And the dialogue, on which the modern novelist in consulting the taste of his probable readers must depend most, has to be constrained also by other rules. The writer may tell much of his story in conversations, but he may only do so by putting such words into the mouths of his personages as persons so situated would probably use. He is not allowed for the sake of his tale to make his characters give utterance to long speeches, such as are not customarily heard from men and women. The ordinary talk of ordinary people is carried on in short, sharp, expressive sentences, which very frequently are never completed — the language of which even among educated people is often incorrect. The novel-writer in constructing his dialogue must so steer between absolute accuracy of language — which would give to his conversation an air of pedantry, and the slovenly inaccuracy of ordinary talkers, which if closely followed would offend by an appearance of grimace — as to produce upon the ear of his readers a sense of reality. If he be quite real he will seem to attempt to be funny. If he be quite correct he will seem to be unreal. And above all, let the speeches be short. No character should utter much above a dozen words at a breath — unless the writer can justify to himself a longer flood of speech by the specialty of the occasion.
He smiled reassuringly. "Oh, yes. Don't worry about that. And they know me in Washington. If we get out of this all right, I'm going to go after those two." His eyes were cold again. "I'm going to see they get roasted for what they did to you."
Kissy smiled into his eyes and the sun shone on his back and, so far as James Bond was concerned, it was a beautiful day just like all the other days had been - without a cloud in the sky.
‘I was in utter solitude, under the light of the moon. Not in silence, for the sound of many waters is unceasing. I suppose that for thousands of years Niagara has been praising her Creator, as she does now. The sound is not at all noisy; on the contrary, it does not disturb conversation, which surprises me.
Quarrel interrupted his thoughts. "Cap'n," he said apologetically, "beggin' yo pardon, but kin yo tell me what yo have in mind for we? I'se bin puzzlin' an' Ah caint seem to figger bout yo game."
"About half an hour ago," she said.
Some 15 years later, Hampton was invited to join the Benny Goodman band in New York. His acceptance of the offer had great social significance, for it was the first time that blacks and whites played together in a major musical group.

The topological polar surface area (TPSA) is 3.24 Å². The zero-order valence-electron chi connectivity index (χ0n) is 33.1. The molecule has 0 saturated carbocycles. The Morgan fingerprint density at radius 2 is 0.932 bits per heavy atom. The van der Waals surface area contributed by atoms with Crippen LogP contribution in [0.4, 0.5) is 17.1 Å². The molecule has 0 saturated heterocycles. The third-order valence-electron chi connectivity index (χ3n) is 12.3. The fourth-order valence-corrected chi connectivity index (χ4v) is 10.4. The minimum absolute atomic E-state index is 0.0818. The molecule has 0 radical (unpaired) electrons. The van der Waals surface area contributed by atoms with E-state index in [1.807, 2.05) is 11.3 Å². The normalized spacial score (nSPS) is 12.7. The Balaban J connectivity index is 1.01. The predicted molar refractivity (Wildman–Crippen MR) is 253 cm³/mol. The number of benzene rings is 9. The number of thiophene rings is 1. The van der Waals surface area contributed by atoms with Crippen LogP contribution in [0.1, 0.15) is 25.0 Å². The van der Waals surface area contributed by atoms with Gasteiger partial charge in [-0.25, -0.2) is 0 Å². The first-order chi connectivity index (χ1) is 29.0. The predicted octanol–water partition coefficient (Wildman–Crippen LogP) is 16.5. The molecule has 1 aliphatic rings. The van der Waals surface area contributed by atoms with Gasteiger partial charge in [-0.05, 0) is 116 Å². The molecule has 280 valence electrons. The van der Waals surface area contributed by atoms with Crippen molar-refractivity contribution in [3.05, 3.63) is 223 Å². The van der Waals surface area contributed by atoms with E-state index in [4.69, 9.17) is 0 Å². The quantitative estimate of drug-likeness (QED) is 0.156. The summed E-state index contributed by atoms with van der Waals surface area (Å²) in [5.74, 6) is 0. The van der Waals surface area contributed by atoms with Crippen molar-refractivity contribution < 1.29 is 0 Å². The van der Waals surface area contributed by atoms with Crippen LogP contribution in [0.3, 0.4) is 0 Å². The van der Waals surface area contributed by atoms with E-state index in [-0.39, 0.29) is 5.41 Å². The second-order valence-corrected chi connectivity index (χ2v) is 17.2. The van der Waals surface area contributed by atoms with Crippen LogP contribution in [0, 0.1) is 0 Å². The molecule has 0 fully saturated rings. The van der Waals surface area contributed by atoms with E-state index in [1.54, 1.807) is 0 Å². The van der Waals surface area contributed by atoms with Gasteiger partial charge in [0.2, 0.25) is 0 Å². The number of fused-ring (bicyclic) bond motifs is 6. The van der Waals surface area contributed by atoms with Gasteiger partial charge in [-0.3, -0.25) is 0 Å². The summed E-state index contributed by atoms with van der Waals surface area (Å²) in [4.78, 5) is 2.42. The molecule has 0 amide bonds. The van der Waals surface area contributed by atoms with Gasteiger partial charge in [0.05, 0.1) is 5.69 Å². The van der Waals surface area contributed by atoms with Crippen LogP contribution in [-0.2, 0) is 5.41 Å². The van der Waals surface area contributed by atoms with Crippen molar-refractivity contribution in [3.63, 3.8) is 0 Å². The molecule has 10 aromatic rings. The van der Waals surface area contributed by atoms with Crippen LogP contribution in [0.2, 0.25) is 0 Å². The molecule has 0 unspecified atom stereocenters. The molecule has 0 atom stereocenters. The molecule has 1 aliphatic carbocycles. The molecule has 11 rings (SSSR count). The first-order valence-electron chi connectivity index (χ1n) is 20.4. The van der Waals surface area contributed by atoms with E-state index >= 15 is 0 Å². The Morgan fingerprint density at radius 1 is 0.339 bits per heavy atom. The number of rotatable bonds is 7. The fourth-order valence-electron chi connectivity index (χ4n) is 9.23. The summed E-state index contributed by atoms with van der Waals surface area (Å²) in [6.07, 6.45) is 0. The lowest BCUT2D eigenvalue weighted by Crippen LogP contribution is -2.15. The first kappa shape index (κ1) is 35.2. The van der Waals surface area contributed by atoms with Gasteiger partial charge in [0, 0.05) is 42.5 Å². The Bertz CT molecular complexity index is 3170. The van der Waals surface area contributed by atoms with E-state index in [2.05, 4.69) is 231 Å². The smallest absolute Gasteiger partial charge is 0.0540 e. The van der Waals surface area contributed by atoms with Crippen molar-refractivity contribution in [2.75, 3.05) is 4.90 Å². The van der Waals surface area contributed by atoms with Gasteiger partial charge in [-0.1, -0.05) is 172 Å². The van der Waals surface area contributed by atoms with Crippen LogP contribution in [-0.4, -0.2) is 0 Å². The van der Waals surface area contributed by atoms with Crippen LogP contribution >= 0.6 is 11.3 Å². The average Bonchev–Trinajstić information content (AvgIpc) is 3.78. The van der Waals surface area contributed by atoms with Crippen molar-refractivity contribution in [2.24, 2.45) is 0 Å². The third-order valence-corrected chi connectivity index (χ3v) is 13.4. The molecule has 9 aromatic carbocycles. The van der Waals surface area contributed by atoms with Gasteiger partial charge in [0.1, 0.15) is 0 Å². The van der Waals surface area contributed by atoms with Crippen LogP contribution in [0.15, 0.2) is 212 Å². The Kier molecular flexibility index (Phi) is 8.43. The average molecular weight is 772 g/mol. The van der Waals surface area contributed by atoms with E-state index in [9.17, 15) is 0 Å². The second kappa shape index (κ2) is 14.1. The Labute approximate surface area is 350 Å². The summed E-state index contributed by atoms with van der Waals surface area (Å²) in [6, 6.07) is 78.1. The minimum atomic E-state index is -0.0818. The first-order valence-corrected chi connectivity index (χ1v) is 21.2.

'It's far from right that I should do it,' said Mrs. Gummidge. 'It an't a fit return. I had better go into the house and die. I am a lone lorn creetur', and had much better not make myself contrary here. If thinks must go contrary with me, and I must go contrary myself, let me go contrary in my parish. Dan'l, I'd better go into the house, and die and be a riddance!'
Lieberman kept looking, and found an even more telling comparison: the top galloping speed formost horses is 7.7 meters a second. They can hold that pace for about ten minutes, then have toslow to 5.8 meters a second. But an elite marathoner can jog for hours at 6 meters a second. Thehorse will erupt away from the starting line, as Dennis Poolheco had discovered in the ManAgainst Horse Race, but with enough patience and distance, you can slowly close the gap.
IX LINCOLN'S TASK ENDED
'Well, that's a mighty rare coincidence.' The man held out his hand. Bond rose slowly, took the hand and released it. The hand was pulpy and unarticulated - like a hand-shaped mud pack, or an inflated rubber glove. 'My name is Du Pont. Junius Du Pont. I guess you won't remember me, but we've met before. Mind if I sit down?'
Drax pulled up and he and Krebs got out and stood quietly, listening.
The effect of the war was from the political point of view by no means spectacular. It might even be represented as a kind of victory for the empires, since they recovered much territory that had at first been lost to the rebels. Moreover Tibet had been very seriously crippled from the air. Lhasa was destroyed. Most of the surface factories had been put out of action. A large proportion of Tibetan adult males had been killed in the fighting. On the imperial side the damage was very small in proportion to total population and resources. But psychologically the effect of the war was far-reaching. The empires, in spite of their traditional and inveterate hostility, had thought it worth while to combine to crush weak and ‘barbarian’ state which, it had seemed, could easily have been destroyed by either of them alone. Yet the mountain people had not only successfully defended themselves but had counter-attacked, and in the end it was the empires that sued for peace. In every country the imperialists, in spite of their loud rejoicing over their ‘victory’, were secretly dismayed; while their enemies gradually came to realize that the war had opened a new and hopeful chapter in the history of man. At the peace conference the Tibetans had firmly refused to agree to refrain from propaganda in imperial territories. Indeed they declared that they would do all in their power to support the struggle for freedom in every country, and that whenever opportunity offered they would assist rebellion so long as its aims seemed to them to spring from the will for the light. The mere fact that the empires were unable to alter these provisions showed how far their authority had been damaged.